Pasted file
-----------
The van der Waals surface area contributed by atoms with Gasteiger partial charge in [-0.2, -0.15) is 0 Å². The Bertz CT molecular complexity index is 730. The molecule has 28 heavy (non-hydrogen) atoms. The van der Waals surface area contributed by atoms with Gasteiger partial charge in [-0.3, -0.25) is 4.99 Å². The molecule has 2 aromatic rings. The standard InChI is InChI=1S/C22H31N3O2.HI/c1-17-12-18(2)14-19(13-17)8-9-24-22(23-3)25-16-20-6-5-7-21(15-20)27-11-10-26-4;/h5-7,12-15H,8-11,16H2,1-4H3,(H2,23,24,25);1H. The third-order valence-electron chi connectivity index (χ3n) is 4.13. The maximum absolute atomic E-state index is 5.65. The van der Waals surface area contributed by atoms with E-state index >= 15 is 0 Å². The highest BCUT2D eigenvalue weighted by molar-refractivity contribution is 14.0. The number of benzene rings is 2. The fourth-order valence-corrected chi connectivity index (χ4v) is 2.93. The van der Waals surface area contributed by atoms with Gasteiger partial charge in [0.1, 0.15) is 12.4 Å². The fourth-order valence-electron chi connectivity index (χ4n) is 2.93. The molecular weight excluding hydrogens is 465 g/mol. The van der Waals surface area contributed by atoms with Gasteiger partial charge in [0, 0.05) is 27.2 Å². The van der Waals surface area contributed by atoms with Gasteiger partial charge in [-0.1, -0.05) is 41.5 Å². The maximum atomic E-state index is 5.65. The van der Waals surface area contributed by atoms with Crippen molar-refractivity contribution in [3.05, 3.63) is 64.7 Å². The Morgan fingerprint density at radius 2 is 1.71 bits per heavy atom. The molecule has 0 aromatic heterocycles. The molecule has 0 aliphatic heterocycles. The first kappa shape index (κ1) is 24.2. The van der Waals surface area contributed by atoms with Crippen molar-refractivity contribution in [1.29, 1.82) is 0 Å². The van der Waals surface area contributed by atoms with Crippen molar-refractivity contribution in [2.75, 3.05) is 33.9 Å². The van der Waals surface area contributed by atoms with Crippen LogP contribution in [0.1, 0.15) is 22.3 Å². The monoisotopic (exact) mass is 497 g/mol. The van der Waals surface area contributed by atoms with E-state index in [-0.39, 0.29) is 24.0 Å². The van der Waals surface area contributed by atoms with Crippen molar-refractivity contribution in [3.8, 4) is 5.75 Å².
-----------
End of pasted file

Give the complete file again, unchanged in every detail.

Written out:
The van der Waals surface area contributed by atoms with Gasteiger partial charge in [-0.2, -0.15) is 0 Å². The Bertz CT molecular complexity index is 730. The molecule has 28 heavy (non-hydrogen) atoms. The van der Waals surface area contributed by atoms with Gasteiger partial charge in [-0.3, -0.25) is 4.99 Å². The molecule has 2 aromatic rings. The standard InChI is InChI=1S/C22H31N3O2.HI/c1-17-12-18(2)14-19(13-17)8-9-24-22(23-3)25-16-20-6-5-7-21(15-20)27-11-10-26-4;/h5-7,12-15H,8-11,16H2,1-4H3,(H2,23,24,25);1H. The third-order valence-electron chi connectivity index (χ3n) is 4.13. The maximum absolute atomic E-state index is 5.65. The van der Waals surface area contributed by atoms with E-state index >= 15 is 0 Å². The highest BCUT2D eigenvalue weighted by molar-refractivity contribution is 14.0. The number of benzene rings is 2. The fourth-order valence-corrected chi connectivity index (χ4v) is 2.93. The van der Waals surface area contributed by atoms with Gasteiger partial charge in [0.1, 0.15) is 12.4 Å². The fourth-order valence-electron chi connectivity index (χ4n) is 2.93. The molecular weight excluding hydrogens is 465 g/mol. The van der Waals surface area contributed by atoms with Gasteiger partial charge in [0, 0.05) is 27.2 Å². The van der Waals surface area contributed by atoms with Gasteiger partial charge in [-0.1, -0.05) is 41.5 Å². The maximum atomic E-state index is 5.65. The van der Waals surface area contributed by atoms with Crippen molar-refractivity contribution in [3.05, 3.63) is 64.7 Å². The Morgan fingerprint density at radius 2 is 1.71 bits per heavy atom. The molecule has 0 aromatic heterocycles. The molecule has 0 aliphatic heterocycles. The first kappa shape index (κ1) is 24.2. The van der Waals surface area contributed by atoms with Crippen molar-refractivity contribution in [1.29, 1.82) is 0 Å². The van der Waals surface area contributed by atoms with Crippen molar-refractivity contribution in [2.75, 3.05) is 33.9 Å². The van der Waals surface area contributed by atoms with Crippen LogP contribution in [0.1, 0.15) is 22.3 Å². The monoisotopic (exact) mass is 497 g/mol. The van der Waals surface area contributed by atoms with E-state index in [-0.39, 0.29) is 24.0 Å². The van der Waals surface area contributed by atoms with Crippen molar-refractivity contribution in [3.8, 4) is 5.75 Å².